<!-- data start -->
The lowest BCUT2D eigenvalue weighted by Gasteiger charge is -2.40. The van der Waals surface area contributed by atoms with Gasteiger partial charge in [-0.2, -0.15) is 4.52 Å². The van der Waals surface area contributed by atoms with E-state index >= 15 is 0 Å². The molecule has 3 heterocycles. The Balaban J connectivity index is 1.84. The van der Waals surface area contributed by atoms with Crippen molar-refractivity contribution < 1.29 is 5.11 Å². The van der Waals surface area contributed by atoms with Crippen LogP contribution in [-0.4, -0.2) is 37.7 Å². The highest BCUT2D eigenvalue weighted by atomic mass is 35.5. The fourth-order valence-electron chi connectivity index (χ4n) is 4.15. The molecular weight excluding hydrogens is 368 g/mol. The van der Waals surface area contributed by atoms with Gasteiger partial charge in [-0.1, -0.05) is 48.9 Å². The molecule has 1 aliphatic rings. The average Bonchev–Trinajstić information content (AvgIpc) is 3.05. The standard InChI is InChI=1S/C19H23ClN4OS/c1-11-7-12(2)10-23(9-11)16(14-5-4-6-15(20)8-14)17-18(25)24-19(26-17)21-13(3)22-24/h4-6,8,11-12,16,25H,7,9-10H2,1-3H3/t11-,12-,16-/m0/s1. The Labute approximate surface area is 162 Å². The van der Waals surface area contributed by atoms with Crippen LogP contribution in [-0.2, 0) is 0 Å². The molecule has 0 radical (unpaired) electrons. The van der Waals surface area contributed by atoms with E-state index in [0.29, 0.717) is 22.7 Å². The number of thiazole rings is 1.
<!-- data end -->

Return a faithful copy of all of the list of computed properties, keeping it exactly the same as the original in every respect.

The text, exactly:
The lowest BCUT2D eigenvalue weighted by Gasteiger charge is -2.40. The van der Waals surface area contributed by atoms with Gasteiger partial charge in [-0.2, -0.15) is 4.52 Å². The van der Waals surface area contributed by atoms with E-state index >= 15 is 0 Å². The molecule has 3 heterocycles. The Balaban J connectivity index is 1.84. The van der Waals surface area contributed by atoms with Crippen molar-refractivity contribution < 1.29 is 5.11 Å². The van der Waals surface area contributed by atoms with Crippen LogP contribution in [-0.4, -0.2) is 37.7 Å². The highest BCUT2D eigenvalue weighted by atomic mass is 35.5. The fourth-order valence-electron chi connectivity index (χ4n) is 4.15. The molecular weight excluding hydrogens is 368 g/mol. The van der Waals surface area contributed by atoms with Gasteiger partial charge in [-0.1, -0.05) is 48.9 Å². The molecule has 1 aliphatic rings. The average Bonchev–Trinajstić information content (AvgIpc) is 3.05. The standard InChI is InChI=1S/C19H23ClN4OS/c1-11-7-12(2)10-23(9-11)16(14-5-4-6-15(20)8-14)17-18(25)24-19(26-17)21-13(3)22-24/h4-6,8,11-12,16,25H,7,9-10H2,1-3H3/t11-,12-,16-/m0/s1. The Labute approximate surface area is 162 Å². The van der Waals surface area contributed by atoms with Crippen LogP contribution in [-0.2, 0) is 0 Å². The molecule has 0 radical (unpaired) electrons. The van der Waals surface area contributed by atoms with E-state index in [0.29, 0.717) is 22.7 Å². The number of thiazole rings is 1.